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NBA star Damian Lillard dishes on the Blazers and his new footwear insole company



Damian Lillard #0 of the Portland Trail Blazers speaks to fans during fan appreciation night before the game against the Utah Jazz at Moda Center on April 10, 2022 in Portland, Oregon.

Abbie Parr | Getty Images

Portland Trail Blazers star Damian Lillard said he wants to stay with the franchise that drafted him in 2012 and would use this offseason to get healthy and strengthen his game.

While he’s doing that, Lillard also plans to expand a new business venture.

Lillard discussed his desire to stay in Portland when he spoke to CNBC on Monday about Move, a footwear insoles performance brand he co-founded with his business partner, Nate Jones. Move launched in December. It lured more than $100,000 in sales the first month through direct-to-consumer, and it projects $1 million in sales for 2022.

Lillard said the consumer product is “tailored to sports and for athletes.” He added Move wants to help basketball players avoid foot injuries such as plantar fasciitis, which he experienced earlier in his NBA career.

“[Young athletes] need to wear this because the things that you’re doing as an athlete is harder on your body and your feet than my time as a kid,” said Lillard. “It’s harder on [younger players] than it was on me.”

Golden State Warriors’ Draymond Green guards Portland Trail Blazers’ Damian Lillard in final seconds of Warriors’ 119-117 overtime win in NBA Western Conference Finals’ Game 4 at Moda Center in Portland, Oregon on Monday, May 20, 2019.

Scott Strazzante | Getty Images

Hitting the ‘reset’ button 

Lillard, 31, hasn’t played since January, as he recovers from adnominal surgery and played a career-low 29 games this season due to the injury. Still, the Weber State product averaged 24 points and 7.3 assists this past season and was named one of the league’s greatest players in February to celebrate the NBA’s 75th anniversary.

But after uncertainty around his future with the team surfaced last summer, Lillard watched the Blazers go through a turbulent transition on and off the court in the 2021-22 NBA season. Still, he wants to stay.

“I have no plans of not being a Portland Trail Blazer,” said Lillard. “I want to be here, and I think they want me here.”

The Blazers fired former coach Terry Stotts last year. Team CEO Chris McGowan resigned last November, and a month later, the Blazers fired basketball executive Neil Olshey after allegations of workplace misconduct.

On the court, the Blazers made roster moves that included trading Blazers co-star C.J. McCollum to the New Orleans Pelicans to free up salary cap space. Then, last month, the team shut down Lillard for the remainder of the season and missed the playoffs for the first time since 2012-13 – Lillard’s rookie year.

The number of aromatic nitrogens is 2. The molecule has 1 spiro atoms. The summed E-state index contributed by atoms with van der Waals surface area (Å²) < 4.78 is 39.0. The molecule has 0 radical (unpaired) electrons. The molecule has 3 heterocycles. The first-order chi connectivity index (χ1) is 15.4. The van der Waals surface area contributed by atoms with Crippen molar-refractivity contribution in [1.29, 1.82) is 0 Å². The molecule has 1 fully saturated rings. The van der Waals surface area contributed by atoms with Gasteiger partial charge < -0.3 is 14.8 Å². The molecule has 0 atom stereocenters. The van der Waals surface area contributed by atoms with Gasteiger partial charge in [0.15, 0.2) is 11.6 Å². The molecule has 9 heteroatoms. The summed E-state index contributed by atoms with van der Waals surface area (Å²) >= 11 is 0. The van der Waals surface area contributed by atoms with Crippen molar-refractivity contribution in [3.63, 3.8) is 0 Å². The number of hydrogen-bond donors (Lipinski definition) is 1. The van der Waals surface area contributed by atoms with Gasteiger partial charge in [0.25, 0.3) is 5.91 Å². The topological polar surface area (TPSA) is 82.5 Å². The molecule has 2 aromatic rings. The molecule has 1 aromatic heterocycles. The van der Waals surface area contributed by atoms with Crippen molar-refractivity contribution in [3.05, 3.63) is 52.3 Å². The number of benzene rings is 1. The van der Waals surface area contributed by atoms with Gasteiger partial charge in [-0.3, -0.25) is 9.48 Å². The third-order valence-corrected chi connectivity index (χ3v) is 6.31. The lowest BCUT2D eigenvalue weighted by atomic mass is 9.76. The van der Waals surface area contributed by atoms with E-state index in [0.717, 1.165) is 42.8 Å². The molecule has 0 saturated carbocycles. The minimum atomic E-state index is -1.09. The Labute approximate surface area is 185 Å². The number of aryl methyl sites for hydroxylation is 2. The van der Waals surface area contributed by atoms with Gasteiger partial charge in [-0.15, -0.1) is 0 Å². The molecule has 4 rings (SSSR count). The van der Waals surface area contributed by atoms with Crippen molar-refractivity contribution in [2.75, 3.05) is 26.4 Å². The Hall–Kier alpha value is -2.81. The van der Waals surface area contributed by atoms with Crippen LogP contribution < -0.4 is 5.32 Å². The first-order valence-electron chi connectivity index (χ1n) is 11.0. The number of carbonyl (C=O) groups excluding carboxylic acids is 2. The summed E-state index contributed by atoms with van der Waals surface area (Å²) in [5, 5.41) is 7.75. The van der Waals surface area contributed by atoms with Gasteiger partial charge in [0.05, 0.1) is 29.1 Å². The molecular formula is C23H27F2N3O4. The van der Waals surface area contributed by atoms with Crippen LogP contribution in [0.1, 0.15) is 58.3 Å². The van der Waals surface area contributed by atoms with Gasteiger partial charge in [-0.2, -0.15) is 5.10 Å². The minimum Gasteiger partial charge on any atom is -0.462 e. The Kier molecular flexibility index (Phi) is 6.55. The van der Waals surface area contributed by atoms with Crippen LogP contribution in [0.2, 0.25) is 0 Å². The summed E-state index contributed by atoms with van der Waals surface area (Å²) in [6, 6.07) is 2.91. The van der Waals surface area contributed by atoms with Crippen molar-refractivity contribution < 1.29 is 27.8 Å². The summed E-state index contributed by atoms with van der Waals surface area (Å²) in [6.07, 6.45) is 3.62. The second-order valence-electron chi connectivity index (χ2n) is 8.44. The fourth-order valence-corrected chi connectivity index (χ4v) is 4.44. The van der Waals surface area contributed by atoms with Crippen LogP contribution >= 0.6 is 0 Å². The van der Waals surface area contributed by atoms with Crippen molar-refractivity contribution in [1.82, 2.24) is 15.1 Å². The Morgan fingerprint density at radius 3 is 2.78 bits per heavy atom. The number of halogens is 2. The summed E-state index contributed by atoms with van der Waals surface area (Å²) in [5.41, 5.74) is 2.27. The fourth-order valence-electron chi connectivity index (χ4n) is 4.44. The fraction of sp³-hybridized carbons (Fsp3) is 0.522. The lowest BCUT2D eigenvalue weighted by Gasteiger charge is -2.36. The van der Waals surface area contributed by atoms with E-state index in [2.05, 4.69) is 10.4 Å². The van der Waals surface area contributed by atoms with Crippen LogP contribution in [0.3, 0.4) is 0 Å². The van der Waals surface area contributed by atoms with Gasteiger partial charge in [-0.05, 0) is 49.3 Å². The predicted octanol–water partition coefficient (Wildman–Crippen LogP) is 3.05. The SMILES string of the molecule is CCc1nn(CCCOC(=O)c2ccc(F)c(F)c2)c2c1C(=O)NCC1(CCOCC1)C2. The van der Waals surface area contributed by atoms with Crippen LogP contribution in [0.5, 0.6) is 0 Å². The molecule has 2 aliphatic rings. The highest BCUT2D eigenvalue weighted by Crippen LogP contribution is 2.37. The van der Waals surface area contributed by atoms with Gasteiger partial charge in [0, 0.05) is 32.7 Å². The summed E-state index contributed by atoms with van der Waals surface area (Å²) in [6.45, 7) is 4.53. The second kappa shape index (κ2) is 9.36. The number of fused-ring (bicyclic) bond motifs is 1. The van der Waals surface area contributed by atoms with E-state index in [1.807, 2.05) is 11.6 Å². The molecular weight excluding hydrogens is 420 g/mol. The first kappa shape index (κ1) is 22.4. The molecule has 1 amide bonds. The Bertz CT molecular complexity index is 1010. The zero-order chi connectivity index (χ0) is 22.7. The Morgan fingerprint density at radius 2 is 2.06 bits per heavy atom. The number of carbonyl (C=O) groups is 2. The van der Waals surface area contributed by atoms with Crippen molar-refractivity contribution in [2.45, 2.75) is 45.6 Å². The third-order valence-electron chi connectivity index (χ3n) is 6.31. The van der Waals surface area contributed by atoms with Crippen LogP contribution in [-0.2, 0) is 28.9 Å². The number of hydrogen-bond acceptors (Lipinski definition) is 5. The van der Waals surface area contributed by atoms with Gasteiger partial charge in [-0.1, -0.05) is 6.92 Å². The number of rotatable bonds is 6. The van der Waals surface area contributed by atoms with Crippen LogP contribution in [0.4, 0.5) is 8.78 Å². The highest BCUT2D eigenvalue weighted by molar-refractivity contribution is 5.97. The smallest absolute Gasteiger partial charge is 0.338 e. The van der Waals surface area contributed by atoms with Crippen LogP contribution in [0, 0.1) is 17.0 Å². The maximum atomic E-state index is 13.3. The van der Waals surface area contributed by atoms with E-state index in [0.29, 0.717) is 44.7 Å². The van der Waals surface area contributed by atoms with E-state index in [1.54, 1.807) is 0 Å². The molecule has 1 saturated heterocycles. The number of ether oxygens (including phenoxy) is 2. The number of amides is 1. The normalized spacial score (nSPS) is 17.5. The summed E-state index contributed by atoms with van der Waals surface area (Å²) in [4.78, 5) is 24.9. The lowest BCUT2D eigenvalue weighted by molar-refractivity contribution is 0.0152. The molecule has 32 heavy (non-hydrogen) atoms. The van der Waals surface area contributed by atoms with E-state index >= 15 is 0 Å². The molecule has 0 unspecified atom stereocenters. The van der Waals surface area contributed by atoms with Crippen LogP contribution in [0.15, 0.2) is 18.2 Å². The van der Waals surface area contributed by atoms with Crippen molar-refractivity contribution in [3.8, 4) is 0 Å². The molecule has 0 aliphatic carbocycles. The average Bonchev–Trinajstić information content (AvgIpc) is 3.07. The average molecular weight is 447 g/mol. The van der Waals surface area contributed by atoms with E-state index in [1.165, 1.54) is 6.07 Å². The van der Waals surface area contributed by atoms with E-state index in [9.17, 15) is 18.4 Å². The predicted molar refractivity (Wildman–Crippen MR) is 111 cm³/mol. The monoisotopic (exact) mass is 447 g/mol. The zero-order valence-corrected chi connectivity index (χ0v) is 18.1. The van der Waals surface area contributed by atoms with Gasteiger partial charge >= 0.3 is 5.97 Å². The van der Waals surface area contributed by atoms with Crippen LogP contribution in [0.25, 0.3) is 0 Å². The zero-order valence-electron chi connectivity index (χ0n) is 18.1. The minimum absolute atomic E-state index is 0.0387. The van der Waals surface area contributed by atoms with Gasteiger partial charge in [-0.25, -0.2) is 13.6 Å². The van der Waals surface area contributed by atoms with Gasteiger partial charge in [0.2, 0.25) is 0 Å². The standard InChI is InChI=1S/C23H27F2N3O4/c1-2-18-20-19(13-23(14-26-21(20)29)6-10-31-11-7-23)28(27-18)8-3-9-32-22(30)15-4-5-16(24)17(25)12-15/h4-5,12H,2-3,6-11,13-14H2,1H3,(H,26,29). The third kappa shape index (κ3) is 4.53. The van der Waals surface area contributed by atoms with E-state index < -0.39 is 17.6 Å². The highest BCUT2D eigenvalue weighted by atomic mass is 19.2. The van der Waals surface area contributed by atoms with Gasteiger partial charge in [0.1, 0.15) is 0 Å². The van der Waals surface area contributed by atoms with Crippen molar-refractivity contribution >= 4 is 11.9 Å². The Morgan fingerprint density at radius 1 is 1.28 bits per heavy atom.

Asked to describe his 10th season in the NBA in one word, Lillard called it a “reset.”

“I feel born again – health-wise and mentally,” he said.

Lillard will make $42 million next season as part of a $176 million extension he signed in 2019, according to Spotrac, a website that tracks sports contracts. This summer, he’s also eligible to sign another extension for more than $100 million. That would push the average annual value, or AAV, of Lillard’s deal over $50 million per season.

Lillard warned of naysayers and media speculation surrounding his future.

“Everybody is like, ‘He’s going to do this. He’s going to do that,'” Lillard said. “But the game is so watered down, and the game is so fugazi (fake) that people literally won’t believe what you say even if you say it directly to them.”

Though Lillard wants to stay with the Blazers, asked if he would accept a trade, he responded: “If they came to me and they wanted to trade me – I’m not going to fight them on wanting to trade me. I don’t want to be anywhere I’m not wanted. But I don’t think that’s the case.”

Damian Lillard’s new investment in Move, a footwear insoles brand he co-founded.

Coutesy: Move

Moving into new business  

Off the court, Lillard makes roughly $15 million in endorsements, according to Forbes. Agreements include brand deals with Anheuser-Busch‘s Modelo brand, Disney-owned Hulu, and a reported $100 million contract with sneaker company Adidas.

On the investment front, Lillard is a co-owner of Players TV, a channel that launched on Samsung TV Plus in 2020. In addition, he owns Damian Lillard Toyota in Oregon and goes by Dame D.O.L.L.A. in his musical career.

Now, Lillard is focused on building Move. Lillard said Jones presented the idea to construct the insoles brand in 2019. “As soon as we talked about it, my mind went to my own foot injuries,” he added.